The following guest post was penned by Army Captain Wolf-Ekkehard Hindrichs. A field artillery battery commander, husband, and father; he is a veteran of the wars in Iraq and Afghanistan, and other operations in support of Operation Enduring Freedom. He has a passion for restoring antique militaria, and started an amateur museum focused on the acquisition, restoration, and preservation of field artillery antiques as well as antiques that tie to his German heritage. He is a distant relative of Baron von Steuben and is related to Hessians who fought against George Washington at the Battle of Trenton. The views expressed in this post are his and do not necessarily reflect those of the Department of the Army or the Department of Defense
I am not a hero. I’ve never been shot, and I still have all of my limbs. I haven’t been in any major battles you would have read about in the news. No one has died in my arms. I’ve seen the horror in the world that is war, rape, murder and torture across several deployments, but I’m still above ground. I’ve decided to put my thoughts to paper, because of some Soldier suicides that have hit too close to home. There still exists an underlying current of fear and negative implications associated with seeking help for mental health in our Army. While we as an Army can preach that there is no stigma associated with asking for help, it is only when Soldiers see leaders opening up about their own personal experiences that we will truly affect change and change perception.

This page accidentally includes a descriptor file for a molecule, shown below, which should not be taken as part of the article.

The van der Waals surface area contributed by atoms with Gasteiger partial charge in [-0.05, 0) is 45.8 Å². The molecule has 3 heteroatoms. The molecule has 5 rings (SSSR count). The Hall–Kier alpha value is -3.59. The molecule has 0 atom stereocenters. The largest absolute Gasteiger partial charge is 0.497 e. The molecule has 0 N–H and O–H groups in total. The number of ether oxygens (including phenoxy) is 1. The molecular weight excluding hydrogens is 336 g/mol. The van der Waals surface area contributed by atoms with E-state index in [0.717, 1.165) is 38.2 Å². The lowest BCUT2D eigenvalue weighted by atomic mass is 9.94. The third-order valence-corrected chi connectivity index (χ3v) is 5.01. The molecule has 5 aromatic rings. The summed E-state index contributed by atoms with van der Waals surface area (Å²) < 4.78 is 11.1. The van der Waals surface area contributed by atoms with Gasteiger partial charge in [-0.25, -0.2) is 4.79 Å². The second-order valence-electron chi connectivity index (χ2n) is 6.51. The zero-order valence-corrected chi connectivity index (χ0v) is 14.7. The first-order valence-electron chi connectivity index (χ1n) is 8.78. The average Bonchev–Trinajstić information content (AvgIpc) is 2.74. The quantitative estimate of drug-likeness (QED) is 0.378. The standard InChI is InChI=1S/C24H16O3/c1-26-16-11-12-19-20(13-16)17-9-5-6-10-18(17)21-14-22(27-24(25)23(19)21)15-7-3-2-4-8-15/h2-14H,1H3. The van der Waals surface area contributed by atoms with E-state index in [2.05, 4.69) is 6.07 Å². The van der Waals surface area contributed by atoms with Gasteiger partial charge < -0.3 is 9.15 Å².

Following a deployment to Afghanistan, I left my Soldiers abruptly in 2012 to attend the career course. I was married, but I felt alone. I had abandoned my other family. As career courses across the Army underwent a period of transition from branch-specific material to a common core, my class was forgotten about in the middle. Instructors often didn’t show up or were hours late. We weren’t even worth teaching in the first half of the course — at least, it felt that way. To make matters worse, our battery leadership was numb and uncaring. Treated with less courtesy than I afford to privates in my command, I felt a loss of purpose
For years I had thought of myself only in terms of what worth I was to the Army — of what effects I could have on Soldiers. There was nothing else, and without Soldiers, I was nothing. My wife was pregnant. I was scared. Scared of whether anything I was exposed to would affect the baby, scared of whether the baby would come out whole, and scared of being a dad. I didn’t even think I was a good husband, so how could I possibly be the father this child would need? I had decided that we were going to buy a house, because other people were telling me it was the right thing to do — a good investment for the future — it only added to my fears.